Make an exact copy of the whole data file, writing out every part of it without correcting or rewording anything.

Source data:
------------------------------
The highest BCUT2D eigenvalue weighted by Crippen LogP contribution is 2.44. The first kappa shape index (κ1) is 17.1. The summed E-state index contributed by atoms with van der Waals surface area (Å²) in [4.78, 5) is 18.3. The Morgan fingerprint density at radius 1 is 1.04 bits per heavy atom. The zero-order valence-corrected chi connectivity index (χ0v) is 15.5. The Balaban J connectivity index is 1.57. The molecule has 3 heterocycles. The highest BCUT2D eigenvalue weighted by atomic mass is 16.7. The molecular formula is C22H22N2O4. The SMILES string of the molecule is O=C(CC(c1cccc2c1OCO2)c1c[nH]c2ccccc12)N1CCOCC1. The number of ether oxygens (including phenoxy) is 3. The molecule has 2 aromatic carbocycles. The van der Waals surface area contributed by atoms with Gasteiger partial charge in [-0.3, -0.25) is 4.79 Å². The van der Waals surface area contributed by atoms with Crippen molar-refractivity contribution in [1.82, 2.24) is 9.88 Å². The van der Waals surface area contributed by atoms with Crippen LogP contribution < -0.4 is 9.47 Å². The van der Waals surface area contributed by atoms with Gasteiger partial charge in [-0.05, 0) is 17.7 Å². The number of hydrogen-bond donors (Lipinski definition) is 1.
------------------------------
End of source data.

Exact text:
The highest BCUT2D eigenvalue weighted by Crippen LogP contribution is 2.44. The first kappa shape index (κ1) is 17.1. The summed E-state index contributed by atoms with van der Waals surface area (Å²) in [4.78, 5) is 18.3. The Morgan fingerprint density at radius 1 is 1.04 bits per heavy atom. The zero-order valence-corrected chi connectivity index (χ0v) is 15.5. The Balaban J connectivity index is 1.57. The molecule has 3 heterocycles. The highest BCUT2D eigenvalue weighted by atomic mass is 16.7. The molecular formula is C22H22N2O4. The SMILES string of the molecule is O=C(CC(c1cccc2c1OCO2)c1c[nH]c2ccccc12)N1CCOCC1. The number of ether oxygens (including phenoxy) is 3. The molecule has 2 aromatic carbocycles. The van der Waals surface area contributed by atoms with Gasteiger partial charge in [-0.3, -0.25) is 4.79 Å². The van der Waals surface area contributed by atoms with Crippen molar-refractivity contribution in [1.82, 2.24) is 9.88 Å². The van der Waals surface area contributed by atoms with Crippen LogP contribution < -0.4 is 9.47 Å². The van der Waals surface area contributed by atoms with Gasteiger partial charge in [-0.05, 0) is 17.7 Å². The number of hydrogen-bond donors (Lipinski definition) is 1.